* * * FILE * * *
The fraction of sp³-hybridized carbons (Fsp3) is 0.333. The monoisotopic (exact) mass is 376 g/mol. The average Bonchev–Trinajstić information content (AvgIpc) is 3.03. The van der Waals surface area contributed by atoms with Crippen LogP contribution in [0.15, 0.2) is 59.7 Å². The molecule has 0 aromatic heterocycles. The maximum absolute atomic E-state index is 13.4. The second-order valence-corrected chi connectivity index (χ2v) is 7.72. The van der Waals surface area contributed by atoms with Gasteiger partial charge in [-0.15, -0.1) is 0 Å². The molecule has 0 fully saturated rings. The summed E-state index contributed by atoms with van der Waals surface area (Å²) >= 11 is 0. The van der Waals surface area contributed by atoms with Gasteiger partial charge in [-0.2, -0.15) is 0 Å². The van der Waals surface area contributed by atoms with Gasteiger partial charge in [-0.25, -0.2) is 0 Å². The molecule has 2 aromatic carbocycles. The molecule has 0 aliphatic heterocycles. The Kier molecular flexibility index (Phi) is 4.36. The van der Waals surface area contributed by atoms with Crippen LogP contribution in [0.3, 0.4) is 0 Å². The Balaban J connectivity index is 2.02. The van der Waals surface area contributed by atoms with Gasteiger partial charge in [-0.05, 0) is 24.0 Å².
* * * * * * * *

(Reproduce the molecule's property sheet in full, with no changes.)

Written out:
The fraction of sp³-hybridized carbons (Fsp3) is 0.333. The monoisotopic (exact) mass is 376 g/mol. The average Bonchev–Trinajstić information content (AvgIpc) is 3.03. The van der Waals surface area contributed by atoms with Crippen LogP contribution in [0.15, 0.2) is 59.7 Å². The molecule has 0 aromatic heterocycles. The maximum absolute atomic E-state index is 13.4. The second-order valence-corrected chi connectivity index (χ2v) is 7.72. The van der Waals surface area contributed by atoms with Gasteiger partial charge in [-0.15, -0.1) is 0 Å². The molecule has 0 fully saturated rings. The summed E-state index contributed by atoms with van der Waals surface area (Å²) >= 11 is 0. The van der Waals surface area contributed by atoms with Gasteiger partial charge in [-0.2, -0.15) is 0 Å². The van der Waals surface area contributed by atoms with Gasteiger partial charge in [-0.25, -0.2) is 0 Å². The molecule has 2 aromatic carbocycles. The molecule has 0 aliphatic heterocycles. The Kier molecular flexibility index (Phi) is 4.36. The van der Waals surface area contributed by atoms with Crippen LogP contribution in [0.3, 0.4) is 0 Å². The Balaban J connectivity index is 2.02. The van der Waals surface area contributed by atoms with Gasteiger partial charge in [-0.05, 0) is 24.0 Å².